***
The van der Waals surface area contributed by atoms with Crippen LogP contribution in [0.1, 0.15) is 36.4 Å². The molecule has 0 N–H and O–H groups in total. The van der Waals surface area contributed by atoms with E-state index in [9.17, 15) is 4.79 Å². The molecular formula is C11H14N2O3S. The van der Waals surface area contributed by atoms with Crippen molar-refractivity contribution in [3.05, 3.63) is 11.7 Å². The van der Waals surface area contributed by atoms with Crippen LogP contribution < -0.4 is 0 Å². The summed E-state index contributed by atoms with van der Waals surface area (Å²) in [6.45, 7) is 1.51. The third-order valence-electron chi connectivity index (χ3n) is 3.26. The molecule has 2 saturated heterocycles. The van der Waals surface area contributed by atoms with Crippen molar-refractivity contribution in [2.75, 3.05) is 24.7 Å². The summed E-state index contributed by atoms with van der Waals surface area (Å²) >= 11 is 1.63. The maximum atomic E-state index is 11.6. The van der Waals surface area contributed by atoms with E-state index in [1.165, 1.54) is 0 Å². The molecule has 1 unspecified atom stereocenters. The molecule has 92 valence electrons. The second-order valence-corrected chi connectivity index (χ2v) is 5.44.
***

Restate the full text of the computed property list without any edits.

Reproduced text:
The van der Waals surface area contributed by atoms with Crippen LogP contribution in [0.1, 0.15) is 36.4 Å². The molecule has 0 N–H and O–H groups in total. The van der Waals surface area contributed by atoms with E-state index in [9.17, 15) is 4.79 Å². The molecular formula is C11H14N2O3S. The van der Waals surface area contributed by atoms with Crippen molar-refractivity contribution in [3.05, 3.63) is 11.7 Å². The van der Waals surface area contributed by atoms with Crippen LogP contribution < -0.4 is 0 Å². The summed E-state index contributed by atoms with van der Waals surface area (Å²) in [6.45, 7) is 1.51. The third-order valence-electron chi connectivity index (χ3n) is 3.26. The molecule has 2 saturated heterocycles. The van der Waals surface area contributed by atoms with Crippen molar-refractivity contribution in [2.75, 3.05) is 24.7 Å². The summed E-state index contributed by atoms with van der Waals surface area (Å²) >= 11 is 1.63. The maximum atomic E-state index is 11.6. The van der Waals surface area contributed by atoms with E-state index in [1.165, 1.54) is 0 Å². The molecule has 1 unspecified atom stereocenters. The molecule has 92 valence electrons. The second-order valence-corrected chi connectivity index (χ2v) is 5.44.